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Cross-post: a (somewhat provocative) piece from the IDS Blog, addressing the increasing focus in many development programmes on bringing “youth” into labour markets, and some of the issues that are missed in the process.
Youth and young people are becoming a hot topic among development donors and actors. But who exactly do these “labels” apply to, and are they too broad for effective policies? Or do they create too narrow a focus which is blind to larger structural issues?
Varyingly, youth are identified as “at risk” – of unemployment, of marginalisation or abuses – or “as risk”, where they may engage in undesirable activities from crime to terrorism, armed violence or migration. However, there are also many calls to understand youth “as opportunity”, particularly in the context of Africa’s “youth bulge” and its promise of a vast demographic dividend.
A recent visit to the Dutch Royal Tropical Institute (KIT) and some great discussions with research colleagues there, brought some clarity into the interlinked promises and problems arising from development actors’ burgeoning interest in youth and work. Clearly, a better understanding of the specific vulnerabilities and needs of particular young subpopulations is useful, and related efforts should be welcomed.
But if applied wrongly, a simplistic focus on young people (or a narrow “youth lens”) may obscure more than it illuminates. The reasons include categories that are too unclear, heterogeneous needs and what a “youth” focus misses.
In the context of questions around young people’s labour market prospects, particularly in agriculture, which both IDS and KIT are working on, these are particularly salient.
This guest post is provided by Milford Bateman who is a Visiting Professor of Economics at Juraj Dobrila University of Pula in Croatia and a development consultant. He recently accepted a two-month position as Distinguished Visiting Professor of Development Studies at St Mary’s University in Nova Scotia, Canada, to be taken up in late 2013.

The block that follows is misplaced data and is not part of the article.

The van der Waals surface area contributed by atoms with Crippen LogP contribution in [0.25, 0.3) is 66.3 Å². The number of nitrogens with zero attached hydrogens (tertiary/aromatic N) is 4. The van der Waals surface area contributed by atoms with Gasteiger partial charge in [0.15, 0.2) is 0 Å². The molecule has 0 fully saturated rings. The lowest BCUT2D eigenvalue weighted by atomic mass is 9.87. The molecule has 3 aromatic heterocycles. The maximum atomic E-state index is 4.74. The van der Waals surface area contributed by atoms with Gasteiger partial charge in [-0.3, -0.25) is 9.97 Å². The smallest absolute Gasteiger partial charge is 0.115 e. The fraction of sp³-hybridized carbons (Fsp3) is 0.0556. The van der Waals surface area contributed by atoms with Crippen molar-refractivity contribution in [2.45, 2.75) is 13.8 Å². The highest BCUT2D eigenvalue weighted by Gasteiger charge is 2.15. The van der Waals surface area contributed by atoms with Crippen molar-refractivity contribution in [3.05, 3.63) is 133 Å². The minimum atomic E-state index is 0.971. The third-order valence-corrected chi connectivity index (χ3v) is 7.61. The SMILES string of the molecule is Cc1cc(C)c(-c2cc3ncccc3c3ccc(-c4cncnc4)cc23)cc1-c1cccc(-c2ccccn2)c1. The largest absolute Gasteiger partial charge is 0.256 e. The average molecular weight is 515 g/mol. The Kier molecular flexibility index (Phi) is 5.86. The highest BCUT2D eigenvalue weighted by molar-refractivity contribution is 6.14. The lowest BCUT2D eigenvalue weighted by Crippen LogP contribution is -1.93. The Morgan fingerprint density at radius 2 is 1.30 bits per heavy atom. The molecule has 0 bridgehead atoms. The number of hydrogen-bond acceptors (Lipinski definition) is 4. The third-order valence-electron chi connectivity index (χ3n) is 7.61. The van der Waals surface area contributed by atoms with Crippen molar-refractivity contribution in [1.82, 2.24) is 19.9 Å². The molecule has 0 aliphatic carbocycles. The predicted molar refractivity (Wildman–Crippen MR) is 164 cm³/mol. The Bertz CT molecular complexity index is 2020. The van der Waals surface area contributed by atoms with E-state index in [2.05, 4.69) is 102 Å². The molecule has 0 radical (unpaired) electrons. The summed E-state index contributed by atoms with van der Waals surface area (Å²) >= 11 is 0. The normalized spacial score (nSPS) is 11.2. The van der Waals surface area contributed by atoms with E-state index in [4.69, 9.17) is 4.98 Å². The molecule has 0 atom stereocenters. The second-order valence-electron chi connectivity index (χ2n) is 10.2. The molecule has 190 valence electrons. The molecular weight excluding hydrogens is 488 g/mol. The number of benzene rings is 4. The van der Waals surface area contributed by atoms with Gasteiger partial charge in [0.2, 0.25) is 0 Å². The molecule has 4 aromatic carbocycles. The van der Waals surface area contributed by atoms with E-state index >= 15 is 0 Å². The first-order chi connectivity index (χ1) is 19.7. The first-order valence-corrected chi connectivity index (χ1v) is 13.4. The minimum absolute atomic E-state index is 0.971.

Four of the most high-profile research teams have in recent months released papers summarising the results of multi-year projects that aimed to assess the impact of microcredit. All of these projects claim to have found some small residual value in the increasingly de-bunked concept of microcredit which, the authors quickly go on to say, suggests to them that it is too early to agree with the growing number of nay-sayers and abandon the microcredit model in favour of other local development models. The four papers I refer to are:
- (most recently) ‘Win Some Lose Some? Evidence from a Randomized Microcredit Program Placement Experiment by Compartamos Banco’ by Manuela Angelucci, Dean Karlan, and Jonathan Zinman (hereafter AKZ
- ‘Microfinance at the Margin: Experimental Evidence from Bosnia and Herzegovina’ by Britta Augsburg, Ralph De Haas, Heike Harmgart and Costas Meghir (hereafter AHHM)
- ‘The Miracle of Microfinance? Evidence from a Randomized Evaluation’ by Esther Duflo, Abhijit Banerjee, Rachel Glennerster and Cynthia G. Kinnan (hereafter DBGK)
- ‘Are microcredit participants in Bangladesh trapped in poverty and debt?’ by Shahidur R. Khandker and Hussain A. Samad (hereafter KS).
Dazzling econometrics and pioneering impact methodologies aside, the most important thing these four papers all have in common is actually something else: they all go to great lengths to avoid exploring the most awkward downside issues that lie at the heart of microcredit and, to do so, they choose to deploy some faulty logic along the way. Read the rest of this entry »
It is a sad occasion which currently reminds us of questions about large-distance solidarity, transnational communities and commitment – topics which the workshop Mobility and Civil Society: How Social Commitment Takes Place addresses at the University Freiburg, Germany, in December.
During the last weeks, the second largest industrial tragedy in history has raised public awareness and debate about global inequality of international labor protection once again. The Rana Plaza complex close to Dhaka, Bangladesh, collapsed on April 24. As the rescue work around the former Tung Hai garment factory is still not completed, the reported death toll moves up to around a thousand people. Yesterday, eight people died in another fire in a garment factory in Dhaka.